Living up to his word, Prime Minister Imran Khan shared the details of the FIA-led sugar crisis inquiry commission’s forensic report — a damning document that outlines a series of misdeeds by sugar mill owners.
His close aide Jahangir Tareen and allied partner from PML-Q Moonis Elahi, Omar Sheharyar, Omni Group, and Sharif Group have been blamed for committing corporate frauds.
The alleged fraudulent activities include fudging the production cost to claim subsidies, manipulating the market, underreporting their sales, committing fraud, and exploiting farmers.
Let’s look at different facts regarding the sugar crisis and the report.
Importance and history of sugar industry in country
The sugar industry has always played an important role in the Pakistani economy. It is considered to be the second largest industry in the country after textile and has been operating since the independence of Pakistan.
In 1947, Pakistan had only 2 sugar mills that could not meet the needs of the country, after which Pakistan started importing sugar which put an undue burden on the national exchequer.
Pakistan soon realized the importance of sugar production in the country. Recognizing the importance of sugar, the government set up a commission in 1957 with the task of formulating a scheme to develop the sugar industry.
The first sugar mill was set up in Tando Muhammad Khan area of Sindh in 1961, after which industrialists and politicians across the country also started setting up sugar mills. As of 2002, there were 76 sugar mills in Pakistan, which are now about 90.
The commission’s report, which had already been discussed by the federal cabinet earlier today, revealed that six major sugar mill groups were acting as “cartels”. The sugar barons raked in a “windfall profit” of Rs100 billion during the sugar crisis this year alone.
The stakeholders of the mills involved in wrongdoing include PTI leader Jahangir Tareen, PML-Q’s Moonis Elahi, PML-N President Shehbaz Sharif’s son Salman Shehbaz, Federal Minister Khusro Bakhtiar’s relative Omar Shehryar and the Omni Group.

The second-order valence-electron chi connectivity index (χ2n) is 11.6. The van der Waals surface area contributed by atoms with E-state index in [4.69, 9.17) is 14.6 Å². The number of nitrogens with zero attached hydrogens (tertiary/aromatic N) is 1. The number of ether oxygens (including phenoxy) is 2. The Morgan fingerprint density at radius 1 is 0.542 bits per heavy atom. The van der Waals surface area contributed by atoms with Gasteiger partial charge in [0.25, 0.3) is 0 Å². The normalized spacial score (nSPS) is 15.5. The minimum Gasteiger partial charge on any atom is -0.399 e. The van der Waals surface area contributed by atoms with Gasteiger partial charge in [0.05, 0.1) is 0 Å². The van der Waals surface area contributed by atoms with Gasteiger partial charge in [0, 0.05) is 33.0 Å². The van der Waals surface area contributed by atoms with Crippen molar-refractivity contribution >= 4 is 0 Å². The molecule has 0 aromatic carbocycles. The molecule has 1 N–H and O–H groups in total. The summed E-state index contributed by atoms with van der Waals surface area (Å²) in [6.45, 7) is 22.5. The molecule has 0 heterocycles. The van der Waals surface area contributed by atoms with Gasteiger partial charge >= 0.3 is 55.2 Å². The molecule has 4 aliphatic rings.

A commission was set up in the backdrop of a cycle of sugar price hike from December 2018 to August 2019 during which rates of the sweetener went up by 33% or Rs 17 per kg, and then went on to increase this year as well.
The report also revealed that sugar mill owners paid far less to sugarcane growers than the price fixed by the government and showed a higher price in their invoices.
“Sugar mills records show that they bought sugarcane from growers at a price less than Rs 140 up till 2019 and then continued to buy at a cheaper rate when the government fixed the price at Rs 190,” the report added.
Some sugar mills also hand over handwritten, unofficial receipts to the farmers instead of issuing a computerised payment receipt (CPR). In 2017-18, the sugar mills determined their cost of production at Rs 51 per kg but the forensic report estimated it at Rs 38 per kg.
Similarly, the sugar mills associations determined the price at Rs52.6 per kg while according to the report it should have been Rs 40 per kg. In 2019-20, the price determined by the mills was Rs 62 against the rate of Rs46.4 estimated by the commission.
The report had disclosed that in the last five years, the sugar industry was granted Rs29 billion in subsidies but they paid Rs22 billion in income tax and the refunds they claimed were Rs12 billion.
Loss to sugarcane grower
It seems that sugar was sold at a high price, which affected only the consumers of sugar, but this crisis is not so small, its real story begins in the fields.
The looting of the sugar mill mafia begins with the oppression of the poor farmer who grows sugarcane. Sugar mills owners unnecessarily harass farmers in order to buy sugarcane at cheap rates.
The farmer is forced to sell sugarcane at cheaper prices because of the sugarcane is not sold on time, it can dry up, deteriorate and its price goes down anyway over time.
In order to protect the farmers, the government should address their problems as soon as possible and should make rules for the sugar mill mafia. By this, the mafia would not be able to artificially lowering the price of sugarcane and increasing the price of sugar.
On the other hand, it is the responsibility of the government to curb hoardings that create artificial inflation, which requires deviating government policies and legislation.
Artificial inflation is a bigger problem than the sugar mill mafia as it affects the prices of essential commodities, including sugar as well as wheat, fruits and vegetables. The law should prescribe severe punishment for hoarders so that no one can commit this crime.